Declaration of Independence | Copied from the original Declaration of Independence in the Department of State
Declaration of Independence
In Congress, July 4th. 1776. The Unanimous Declaration of the Thirteen United States of America. [Washington]: Benjamin Owen Tyler, 
Engraved broadside (760 x 612 mm). Printed on paper, by Peter Maverick of Newark, New Jersey, after Tyler; primarily marginal expert restoration, most prevalent to upper margin, tiny hole just touching one letter.
The first publication of the Declaration of Independence in the same form as the original
In the period following the War of 1812, Americans began to look back, for the first time with historical perspective, on the era of the founding of the country. The Republic was now forty years old, and the generation of the Revolution, including the Signers of the Declaration, was passing. With nostalgia and curiosity, many Americans began to examine the details of the nation's founding. Among other things, such documents as the debates of the Constitutional Convention were published for the first time. Others revisited the Declaration—not the often reprinted text, but the actual document itself, then preserved in the State Department, discovering remarkable differences between the original and the published versions. First, the title of the document was different (the manuscript original was as given above); secondly, the names of the Signers, now revered as the Founders, were omitted in all the published versions. It seemed extraordinary that the document, as created, was unknown to Americans, when the text was so central to the national identity.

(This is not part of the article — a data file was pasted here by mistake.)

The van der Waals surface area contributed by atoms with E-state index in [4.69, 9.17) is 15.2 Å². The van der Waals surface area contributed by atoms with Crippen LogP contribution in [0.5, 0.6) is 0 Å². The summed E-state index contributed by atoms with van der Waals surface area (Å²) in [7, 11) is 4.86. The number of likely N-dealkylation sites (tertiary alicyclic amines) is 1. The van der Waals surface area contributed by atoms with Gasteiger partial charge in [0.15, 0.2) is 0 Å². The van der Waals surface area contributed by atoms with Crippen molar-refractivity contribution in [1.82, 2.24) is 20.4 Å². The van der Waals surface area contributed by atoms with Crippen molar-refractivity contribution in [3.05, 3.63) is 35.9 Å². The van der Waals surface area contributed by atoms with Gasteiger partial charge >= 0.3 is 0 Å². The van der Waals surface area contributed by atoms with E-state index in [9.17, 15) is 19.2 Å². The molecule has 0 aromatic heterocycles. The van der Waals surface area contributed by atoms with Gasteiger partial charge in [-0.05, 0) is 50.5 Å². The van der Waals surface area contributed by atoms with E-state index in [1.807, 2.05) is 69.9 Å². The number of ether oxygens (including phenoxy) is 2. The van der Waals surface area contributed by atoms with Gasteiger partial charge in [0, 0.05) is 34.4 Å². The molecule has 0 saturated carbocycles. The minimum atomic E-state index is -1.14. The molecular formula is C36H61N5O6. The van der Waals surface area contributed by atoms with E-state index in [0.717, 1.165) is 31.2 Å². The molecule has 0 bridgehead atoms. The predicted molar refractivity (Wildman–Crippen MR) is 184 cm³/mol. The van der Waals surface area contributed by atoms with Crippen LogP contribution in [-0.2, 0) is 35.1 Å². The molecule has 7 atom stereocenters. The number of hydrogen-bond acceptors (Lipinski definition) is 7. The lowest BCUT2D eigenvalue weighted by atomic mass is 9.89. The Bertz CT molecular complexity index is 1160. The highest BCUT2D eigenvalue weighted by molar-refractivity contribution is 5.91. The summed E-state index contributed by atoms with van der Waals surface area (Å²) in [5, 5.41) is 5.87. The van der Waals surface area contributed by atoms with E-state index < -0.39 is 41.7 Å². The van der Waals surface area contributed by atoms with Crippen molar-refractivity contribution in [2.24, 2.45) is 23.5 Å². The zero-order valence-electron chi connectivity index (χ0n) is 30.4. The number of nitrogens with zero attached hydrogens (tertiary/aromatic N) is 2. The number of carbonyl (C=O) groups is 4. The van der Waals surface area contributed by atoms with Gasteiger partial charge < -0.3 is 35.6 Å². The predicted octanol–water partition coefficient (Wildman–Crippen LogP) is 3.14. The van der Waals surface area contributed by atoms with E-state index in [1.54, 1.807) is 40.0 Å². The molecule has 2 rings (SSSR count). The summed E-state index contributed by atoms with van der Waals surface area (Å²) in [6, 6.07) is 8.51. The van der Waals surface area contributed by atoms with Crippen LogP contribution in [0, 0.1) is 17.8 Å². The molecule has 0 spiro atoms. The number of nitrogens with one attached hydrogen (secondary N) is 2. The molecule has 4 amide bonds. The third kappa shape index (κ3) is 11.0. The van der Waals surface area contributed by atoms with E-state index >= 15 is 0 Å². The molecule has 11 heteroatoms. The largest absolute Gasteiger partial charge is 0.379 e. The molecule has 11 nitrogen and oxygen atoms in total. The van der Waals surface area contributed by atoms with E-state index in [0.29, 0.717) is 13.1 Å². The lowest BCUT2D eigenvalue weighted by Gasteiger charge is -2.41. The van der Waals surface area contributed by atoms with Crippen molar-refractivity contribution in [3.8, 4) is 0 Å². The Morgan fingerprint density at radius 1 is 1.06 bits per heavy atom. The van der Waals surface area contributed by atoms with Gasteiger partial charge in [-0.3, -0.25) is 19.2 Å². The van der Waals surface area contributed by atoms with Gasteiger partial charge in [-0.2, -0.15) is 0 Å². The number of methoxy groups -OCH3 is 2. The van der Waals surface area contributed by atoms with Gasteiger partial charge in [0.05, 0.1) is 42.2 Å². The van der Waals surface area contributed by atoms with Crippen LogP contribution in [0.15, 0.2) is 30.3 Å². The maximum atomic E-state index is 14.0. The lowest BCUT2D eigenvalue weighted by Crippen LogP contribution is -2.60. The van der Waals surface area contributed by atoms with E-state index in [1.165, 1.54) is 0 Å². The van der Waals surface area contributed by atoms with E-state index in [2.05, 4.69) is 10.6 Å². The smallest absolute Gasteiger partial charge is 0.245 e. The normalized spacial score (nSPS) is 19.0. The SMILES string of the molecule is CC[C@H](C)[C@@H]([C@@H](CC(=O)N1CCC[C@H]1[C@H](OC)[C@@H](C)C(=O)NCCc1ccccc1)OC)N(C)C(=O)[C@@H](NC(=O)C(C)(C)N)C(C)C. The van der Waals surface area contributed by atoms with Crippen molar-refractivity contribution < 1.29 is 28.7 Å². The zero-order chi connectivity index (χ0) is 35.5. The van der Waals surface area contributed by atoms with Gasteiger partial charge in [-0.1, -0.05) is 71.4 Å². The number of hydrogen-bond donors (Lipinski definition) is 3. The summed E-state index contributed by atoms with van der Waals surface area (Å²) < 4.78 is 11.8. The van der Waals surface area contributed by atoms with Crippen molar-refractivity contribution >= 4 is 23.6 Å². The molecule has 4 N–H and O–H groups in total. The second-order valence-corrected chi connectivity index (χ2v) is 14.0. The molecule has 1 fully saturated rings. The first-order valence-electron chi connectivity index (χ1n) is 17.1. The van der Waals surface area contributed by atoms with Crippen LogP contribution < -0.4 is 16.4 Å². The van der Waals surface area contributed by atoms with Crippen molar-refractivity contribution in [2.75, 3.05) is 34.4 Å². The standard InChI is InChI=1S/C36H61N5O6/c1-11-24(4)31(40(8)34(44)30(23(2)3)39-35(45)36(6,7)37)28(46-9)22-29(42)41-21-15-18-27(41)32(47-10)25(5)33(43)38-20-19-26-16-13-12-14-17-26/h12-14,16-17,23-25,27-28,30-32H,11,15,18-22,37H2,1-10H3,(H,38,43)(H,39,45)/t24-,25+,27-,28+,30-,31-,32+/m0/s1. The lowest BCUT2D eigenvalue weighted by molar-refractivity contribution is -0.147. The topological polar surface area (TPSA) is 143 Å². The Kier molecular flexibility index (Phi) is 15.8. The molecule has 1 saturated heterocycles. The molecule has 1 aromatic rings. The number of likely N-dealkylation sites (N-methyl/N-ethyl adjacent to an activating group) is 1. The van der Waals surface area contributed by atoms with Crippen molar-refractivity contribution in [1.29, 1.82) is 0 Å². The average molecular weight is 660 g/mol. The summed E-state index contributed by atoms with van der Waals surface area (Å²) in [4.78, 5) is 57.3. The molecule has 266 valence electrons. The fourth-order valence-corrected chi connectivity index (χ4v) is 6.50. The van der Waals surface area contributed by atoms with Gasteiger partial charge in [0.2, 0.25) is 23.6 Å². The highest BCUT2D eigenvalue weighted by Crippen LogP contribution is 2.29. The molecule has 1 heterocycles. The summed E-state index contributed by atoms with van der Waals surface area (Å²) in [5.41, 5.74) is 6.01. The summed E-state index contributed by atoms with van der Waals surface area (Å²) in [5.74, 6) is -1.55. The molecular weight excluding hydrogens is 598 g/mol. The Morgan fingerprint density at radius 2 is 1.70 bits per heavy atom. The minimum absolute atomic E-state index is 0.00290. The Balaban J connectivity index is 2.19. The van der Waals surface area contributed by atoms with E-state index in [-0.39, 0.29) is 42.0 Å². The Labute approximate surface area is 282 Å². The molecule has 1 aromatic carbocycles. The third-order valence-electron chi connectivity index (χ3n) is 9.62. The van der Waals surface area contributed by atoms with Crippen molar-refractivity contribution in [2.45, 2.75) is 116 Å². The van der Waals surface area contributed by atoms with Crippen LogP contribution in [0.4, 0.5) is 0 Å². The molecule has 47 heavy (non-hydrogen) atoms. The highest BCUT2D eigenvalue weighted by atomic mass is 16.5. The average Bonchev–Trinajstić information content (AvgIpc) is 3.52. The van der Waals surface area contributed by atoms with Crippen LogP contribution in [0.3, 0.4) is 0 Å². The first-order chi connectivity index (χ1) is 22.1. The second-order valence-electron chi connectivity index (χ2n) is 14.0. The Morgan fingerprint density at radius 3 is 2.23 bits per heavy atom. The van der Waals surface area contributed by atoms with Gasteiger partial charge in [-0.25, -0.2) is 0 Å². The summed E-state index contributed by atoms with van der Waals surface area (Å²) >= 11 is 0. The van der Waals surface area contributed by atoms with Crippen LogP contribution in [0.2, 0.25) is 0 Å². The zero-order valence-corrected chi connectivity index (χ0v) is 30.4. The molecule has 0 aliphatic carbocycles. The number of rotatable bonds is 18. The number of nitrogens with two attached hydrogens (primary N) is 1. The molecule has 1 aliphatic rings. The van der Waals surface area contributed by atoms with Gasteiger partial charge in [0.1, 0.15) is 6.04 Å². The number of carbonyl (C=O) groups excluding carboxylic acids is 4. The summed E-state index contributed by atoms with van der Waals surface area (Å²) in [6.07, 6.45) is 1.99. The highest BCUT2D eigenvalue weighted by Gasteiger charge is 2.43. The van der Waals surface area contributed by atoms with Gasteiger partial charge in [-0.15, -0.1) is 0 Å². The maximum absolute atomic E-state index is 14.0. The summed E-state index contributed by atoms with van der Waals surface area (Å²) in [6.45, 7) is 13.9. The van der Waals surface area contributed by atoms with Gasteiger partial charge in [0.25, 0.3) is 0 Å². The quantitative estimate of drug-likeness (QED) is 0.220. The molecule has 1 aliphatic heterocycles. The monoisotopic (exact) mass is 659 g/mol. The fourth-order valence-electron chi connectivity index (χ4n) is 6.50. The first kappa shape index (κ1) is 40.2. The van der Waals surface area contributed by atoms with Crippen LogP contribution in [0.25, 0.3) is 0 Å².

Benjamin Owen Tyler, a writing mater, decided to create a calligraphic version of the Declaration, giving the title and text exactly as it appeared in the original manuscript (although not directly copying its format), and then recreating exactly the signatures of the Signers as they appeared on the original. This he did to a remarkable degree. John Bidwell notes: "Tyler...retained every stroke and nuance of his models, preserving their proportions, stress, and weight...so convincing are his signatures that they masquerade as the originals in a recent book on American autographs...." Tyler won the endorsement of Secretary of State John Quincy Adams and, more importantly, that of the author of the Declaration, Thomas Jefferson, to whom his edition is dedicated. The Tyler facsimile was published on paper at five dollars, or on vellum at seven dollars. Only three copies on vellum survive. This is one of the copies printed on paper.
Bidwell, "American History in Image and Text" in Proceedings of the American Antiquarian Society, 1988, Vol. 98, pp.247-302
Condition as described in catalogue entry.
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